KIRKLAND, Wash. (AP) -Derek Devine is a third-string quarterback in Seattle's preseason camp.
No, not third string for the Seahawks - not yet, anyway. Devine was a backup to a backup at Marshall last season.
Matt Hasselbeck, the Seahawks' Pro Bowl and Super Bowl starter from the 2005 season, often mentions he was never invited to the NFL's scouting combine for 300 or so prospects. But Devine wasn't just passed over for the combine. He was passed over by two guys on his own college team.
What is a guy who threw just eight passes in two years at a losing, mid-major conference school doing throwing next to Hasselbeck during minicamp? Exactly what he thinks he should have been doing for the last two years.
Devine thinks just being on Seattle's preseason roster - the Seahawks like his strong arm - suggests Marshall was wrong about him.
``Sure looks that way,'' he said, after working alone of the field on footwork drills this week.
He wasn't laughing.
It's not unprecedented for a college backup quarterback to make an NFL roster. Matt Cassel, a former bench warmer at Southern California, is entering his third season with New England. But Cassel backed up Heisman Trophy winners Carson Palmer and Matt Leinart.
But third string? From Marshall?
``I think it's a real positive for a young man who could have been discouraged,'' Seahawks quarterback coach Jim Zorn said.
``I mean, these guys are upset if they aren't playing, but he didn't go so far in the tank that he didn't work in the offseason to get to a camp.''
Devine has more confidence than experience. He said he could understand sitting in college behind ``a Vince Young or something, someone who did win, someone who did go to bowl games and did have success.''
``I always felt I could play,'' he said. ``Get with the right coaching staff. Get in the right system. Just get a look, really, that's all it is.''
Oh, he already has a look.
His new teammates love poking fun at the long, blonde hair that waves out of the back of the Wilsonville, Ore., native's helmet. Some call Devine ``Sunshine'' - after Ronnie ``Sunshine'' Bass, the quarterback with a flowing blonde mane in the movie ``Remember the Titans.''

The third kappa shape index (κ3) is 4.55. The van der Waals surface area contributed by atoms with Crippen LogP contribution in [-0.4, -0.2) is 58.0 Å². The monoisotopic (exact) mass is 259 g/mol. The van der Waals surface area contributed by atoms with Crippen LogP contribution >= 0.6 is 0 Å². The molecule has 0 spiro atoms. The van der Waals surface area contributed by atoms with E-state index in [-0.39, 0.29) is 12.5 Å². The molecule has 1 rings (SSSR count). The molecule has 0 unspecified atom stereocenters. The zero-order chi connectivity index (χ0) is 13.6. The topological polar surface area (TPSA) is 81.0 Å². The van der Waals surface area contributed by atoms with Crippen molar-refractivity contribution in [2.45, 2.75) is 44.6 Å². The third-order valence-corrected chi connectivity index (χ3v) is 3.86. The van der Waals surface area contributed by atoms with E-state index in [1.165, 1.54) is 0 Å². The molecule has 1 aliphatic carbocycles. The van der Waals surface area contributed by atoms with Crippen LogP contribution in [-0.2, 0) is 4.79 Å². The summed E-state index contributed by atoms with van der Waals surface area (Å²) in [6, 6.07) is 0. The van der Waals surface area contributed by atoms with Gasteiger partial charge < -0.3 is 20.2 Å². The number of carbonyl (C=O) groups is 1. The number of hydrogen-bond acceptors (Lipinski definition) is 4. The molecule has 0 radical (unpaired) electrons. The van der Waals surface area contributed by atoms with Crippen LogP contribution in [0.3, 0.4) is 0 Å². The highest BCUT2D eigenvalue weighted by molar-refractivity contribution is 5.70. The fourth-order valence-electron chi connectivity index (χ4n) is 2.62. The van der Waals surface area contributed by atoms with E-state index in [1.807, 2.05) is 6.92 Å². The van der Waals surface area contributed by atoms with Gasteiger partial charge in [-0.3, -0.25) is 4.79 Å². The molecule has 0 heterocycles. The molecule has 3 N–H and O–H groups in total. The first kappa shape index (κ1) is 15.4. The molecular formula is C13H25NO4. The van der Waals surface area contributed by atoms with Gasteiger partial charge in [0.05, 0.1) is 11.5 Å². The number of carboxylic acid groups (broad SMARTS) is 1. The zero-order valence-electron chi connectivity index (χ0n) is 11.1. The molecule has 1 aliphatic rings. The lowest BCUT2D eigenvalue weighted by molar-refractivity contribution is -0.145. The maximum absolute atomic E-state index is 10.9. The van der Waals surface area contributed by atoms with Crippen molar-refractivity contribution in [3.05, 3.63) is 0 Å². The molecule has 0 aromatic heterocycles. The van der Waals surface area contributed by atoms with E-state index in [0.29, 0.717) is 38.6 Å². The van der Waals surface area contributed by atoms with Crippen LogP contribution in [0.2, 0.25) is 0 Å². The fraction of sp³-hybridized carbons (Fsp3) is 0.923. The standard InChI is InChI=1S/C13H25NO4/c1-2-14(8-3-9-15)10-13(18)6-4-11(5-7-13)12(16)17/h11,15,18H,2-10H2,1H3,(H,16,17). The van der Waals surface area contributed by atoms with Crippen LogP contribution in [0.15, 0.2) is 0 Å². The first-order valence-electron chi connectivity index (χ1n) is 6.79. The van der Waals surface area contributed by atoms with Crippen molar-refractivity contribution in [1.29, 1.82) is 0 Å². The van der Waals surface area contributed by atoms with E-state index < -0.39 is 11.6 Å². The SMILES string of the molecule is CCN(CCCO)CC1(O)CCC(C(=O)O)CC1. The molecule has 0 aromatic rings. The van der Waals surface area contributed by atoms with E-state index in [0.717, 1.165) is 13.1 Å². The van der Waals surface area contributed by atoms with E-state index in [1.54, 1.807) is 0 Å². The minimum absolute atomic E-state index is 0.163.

Two weeks after Devine arrived at the Huntington, W.Va., school from Mount San Antonio, Calif., junior college in 2005, coach Bob Pruett retired. In came Mark Snyder, a former assistant at Ohio State. Snyder installed an offense in which the quarterback was a runner, not a passer.
And ``that obviously wasn't what I was best at,'' Devine said.
So Bernard Morris, a year younger than Devine, started ahead of Jimmy Skinner. Yet Devine stayed.
``The thing was, the first year we won four games. So I figured, they're probably not going to stick with this kid again,'' he said. ``They said everything was open. Stuff wasn't open.''
Last winter, Devine sent a DVD of his work to all 32 NFL teams. Seattle, Jacksonville and Minnesota responded.
But what was on the DVD for a guy who never played in college?
``My JUCO film and scrimmage film from Marshall,'' Devine said.
Turns out, the same Marshall coaches who buried him on the depth chart talked Devine up to Seahawks scouts. And when Devine came home to participate in a pro day workout at Oregon, he wowed scouts from 28 NFL teams who saw him throw darts to other, more known prospects like Jordan Kent, an eventual Seahawks draft pick.
When coach Mike Holmgren told general manager Tim Ruskell that he wanted a couple of more passers for preseason camps, Seattle signed Devine to a two-year contract.
Devine may eventually challenge David Greene, the third-round pick in 2005 from Georgia whom the Seahawks had hoped would have advanced further by now, for the No. 3 job. But he is getting limited chances so far. As the offenses and defenses scrimmaged for the last 45 minutes or so of practice, Devine didn't get a snap. He stood near a dry erase board than a staffer was using to show each play that was being run.
``They are trying to win a Super Bowl here, so you take what you can get,'' Devine said.
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